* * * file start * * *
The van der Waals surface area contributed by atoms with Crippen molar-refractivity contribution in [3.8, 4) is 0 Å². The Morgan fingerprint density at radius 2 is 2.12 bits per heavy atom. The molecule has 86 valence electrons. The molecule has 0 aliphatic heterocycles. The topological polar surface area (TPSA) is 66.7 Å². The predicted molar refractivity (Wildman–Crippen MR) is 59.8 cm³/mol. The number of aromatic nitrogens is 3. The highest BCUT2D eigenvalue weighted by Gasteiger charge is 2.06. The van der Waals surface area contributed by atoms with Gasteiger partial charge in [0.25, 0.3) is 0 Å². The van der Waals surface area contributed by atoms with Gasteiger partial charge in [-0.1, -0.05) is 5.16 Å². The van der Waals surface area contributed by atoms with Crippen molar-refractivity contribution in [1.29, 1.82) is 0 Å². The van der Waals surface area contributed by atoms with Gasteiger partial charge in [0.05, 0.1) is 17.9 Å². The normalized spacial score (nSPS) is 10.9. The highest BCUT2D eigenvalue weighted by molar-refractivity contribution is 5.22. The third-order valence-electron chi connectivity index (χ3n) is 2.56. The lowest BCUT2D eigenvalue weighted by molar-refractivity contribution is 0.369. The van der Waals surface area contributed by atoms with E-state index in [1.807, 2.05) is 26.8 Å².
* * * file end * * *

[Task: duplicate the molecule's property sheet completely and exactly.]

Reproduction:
The van der Waals surface area contributed by atoms with Crippen molar-refractivity contribution in [3.8, 4) is 0 Å². The Morgan fingerprint density at radius 2 is 2.12 bits per heavy atom. The molecule has 86 valence electrons. The molecule has 0 aliphatic heterocycles. The topological polar surface area (TPSA) is 66.7 Å². The predicted molar refractivity (Wildman–Crippen MR) is 59.8 cm³/mol. The number of aromatic nitrogens is 3. The highest BCUT2D eigenvalue weighted by Gasteiger charge is 2.06. The van der Waals surface area contributed by atoms with Gasteiger partial charge in [0.25, 0.3) is 0 Å². The van der Waals surface area contributed by atoms with Gasteiger partial charge in [-0.1, -0.05) is 5.16 Å². The van der Waals surface area contributed by atoms with Crippen molar-refractivity contribution in [1.29, 1.82) is 0 Å². The van der Waals surface area contributed by atoms with Gasteiger partial charge in [0.05, 0.1) is 17.9 Å². The normalized spacial score (nSPS) is 10.9. The highest BCUT2D eigenvalue weighted by molar-refractivity contribution is 5.22. The third-order valence-electron chi connectivity index (χ3n) is 2.56. The lowest BCUT2D eigenvalue weighted by molar-refractivity contribution is 0.369. The van der Waals surface area contributed by atoms with E-state index in [1.807, 2.05) is 26.8 Å².